“Now I don’t mean to hate December, it’s meant to be the happy time of year,” Haggard, portraying a father who’s lost his job, sings in “If We Make It Through December.” “And why my little girl don’t understand, why daddy can’t afford no Christmas here.” The song lived up to its title: after starting on Country Songs the week of Oct. 27, 1973, it reached No. 1 just in time for Christmas and spent four weeks at the summit, staying on top into January 1974.

Lady Antebellum
The trio’s “A Merry Little Christmas” EP, featuring a country cover of Mariah Carey‘s “All I Want for Christmas Is You,” entered the Billboard 200 dated Oct. 23, 2010.

Mannheim Steamroller
Chip Davis’ instrumental troupe has been just that in the success of modern Christmas recordings. When “Christmas Symphony” debuted last week ( Oct. 29, 2011) at No. 1 on the New Age Albums chart, the act tied Jim Brickman for the most toppers (16) in the list’s 23-year history.

Mantovani and His Orchestra
The ensemble’s “Greensleeves” reached a No. 25 pop peak … the week of March 15, 1952. Smothers Brothers comedy writer Mason Williams sent his version to No. 13 on Adult Contemporary beginning April 5, 1969.

Freddy Martin and His Orchestra
Tenor saxophonist Martin was dreaming of a “White Christmas” on Oct. 17, 1942, when the tune logged its pop chart run with a week at No. 20.

New Kids on the Block
Justin Bieber to the fifth power in its prime, the boy band from Boston began on the Billboard 200 with “Merry, Merry Christmas” the week of Oct. 14, 1989. As previously reported, the set’s “This One’s for the Children” remains the last holiday-themed Hot 100 top 10, having peaked at No. 7.

Jimmy Newman
His “Blue Lonely Winter” sprung onto Country Songs in fall, debuting on Oct. 28, 1967, and reaching No. 11.

James Taylor
The folk rocker strummed onto the Billboard 200 Oct. 28, 2006, with “James Taylor at Christmas.” The set included four Adult Contemporary top 10s: 2002’s “Have Yourself a Merry Little Christmas” (No. 4) and 2005’s “Deck the Halls” (No. 5), “Santa Claus Is Coming to Town” (No. 7) and “Winter Wonderland” (No. 8).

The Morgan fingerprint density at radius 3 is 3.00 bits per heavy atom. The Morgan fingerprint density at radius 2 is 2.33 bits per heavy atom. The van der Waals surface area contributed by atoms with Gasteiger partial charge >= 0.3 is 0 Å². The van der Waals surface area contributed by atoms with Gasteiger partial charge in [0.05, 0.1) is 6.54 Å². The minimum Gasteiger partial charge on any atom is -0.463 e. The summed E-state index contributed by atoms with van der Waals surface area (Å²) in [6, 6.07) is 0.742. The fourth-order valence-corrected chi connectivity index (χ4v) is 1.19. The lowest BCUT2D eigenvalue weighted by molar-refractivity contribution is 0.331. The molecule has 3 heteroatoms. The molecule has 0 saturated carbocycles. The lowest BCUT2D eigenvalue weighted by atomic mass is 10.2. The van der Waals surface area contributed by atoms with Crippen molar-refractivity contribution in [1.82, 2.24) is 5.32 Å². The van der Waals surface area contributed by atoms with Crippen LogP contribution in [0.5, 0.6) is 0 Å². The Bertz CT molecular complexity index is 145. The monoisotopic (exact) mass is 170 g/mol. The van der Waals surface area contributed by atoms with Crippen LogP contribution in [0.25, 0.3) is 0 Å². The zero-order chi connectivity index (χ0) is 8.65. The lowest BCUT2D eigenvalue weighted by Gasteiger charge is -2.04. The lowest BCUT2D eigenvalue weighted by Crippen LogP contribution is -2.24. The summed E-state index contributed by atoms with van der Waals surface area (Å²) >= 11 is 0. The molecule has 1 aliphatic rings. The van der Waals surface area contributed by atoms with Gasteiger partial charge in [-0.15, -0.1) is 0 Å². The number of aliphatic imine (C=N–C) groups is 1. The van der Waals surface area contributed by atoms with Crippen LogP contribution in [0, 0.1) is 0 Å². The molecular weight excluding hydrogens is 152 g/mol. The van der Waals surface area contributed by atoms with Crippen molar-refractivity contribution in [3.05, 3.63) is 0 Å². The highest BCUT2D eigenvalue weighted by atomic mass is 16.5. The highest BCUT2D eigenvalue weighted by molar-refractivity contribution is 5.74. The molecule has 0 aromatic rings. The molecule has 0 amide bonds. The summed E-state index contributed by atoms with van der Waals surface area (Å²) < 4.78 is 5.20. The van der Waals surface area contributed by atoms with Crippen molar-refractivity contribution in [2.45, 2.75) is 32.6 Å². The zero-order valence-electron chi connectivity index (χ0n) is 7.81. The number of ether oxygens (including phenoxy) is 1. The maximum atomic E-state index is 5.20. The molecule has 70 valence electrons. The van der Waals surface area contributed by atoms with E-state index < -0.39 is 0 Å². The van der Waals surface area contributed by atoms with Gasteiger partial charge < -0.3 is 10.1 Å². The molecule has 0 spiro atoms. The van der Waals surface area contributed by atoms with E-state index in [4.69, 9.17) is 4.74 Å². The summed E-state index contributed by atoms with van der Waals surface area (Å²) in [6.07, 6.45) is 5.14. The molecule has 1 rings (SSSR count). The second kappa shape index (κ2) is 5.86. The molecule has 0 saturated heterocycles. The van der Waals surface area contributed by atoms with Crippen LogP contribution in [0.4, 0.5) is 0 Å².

Randy Travis
“An Old Time Christmas” entered Country Albums Oct. 28, 1989. Another country favorite named Travis debuted on the chart a week shy of three years later, with “Travis Tritt Christmas.”

(An honorary holiday song due to its title, “New Year’s Day” entered the Hot 100 dated April 2, 1983).

And, two examples of consumers celebrating Christmas in July:

Artie Shaw & His Orchestra looked straight past Independence Day toward year’s end, as “When Winter Comes” tallied a pop peak of No. 6 the week of July 1, 1939.

And, “Adestes Fideles” by Associated Glee Clubs of America spent two weeks on the pop charts of the day beginning … July 25, 1925. “This historic record was the first electronically-recorded disc to create a popular impact,” notes Whitburn. “(It) featured the largest choir popular music has ever known: some 4,800 voices (according to Columbia Records).”

2011 is not 1925. It’s not even 2005, as present-day marketing plans involve countless platforms, including various social media outlets.

While it may seem early to be singing about candy canes before giving out (or better, getting) Halloween candy, the launch and promotion of Bieber’s “Mistletoe” in October is logical in that it helps blanket consumer awareness early on in an era when it takes more effort than ever for information to stand out.

And, as he hangs “Mistletoe” on the Hot 100 before Halloween, Bieber follows in a long line of acts that have released, and charted with, holiday tracks well before Rudolph has left his reindeer tracks on lawns worldwide.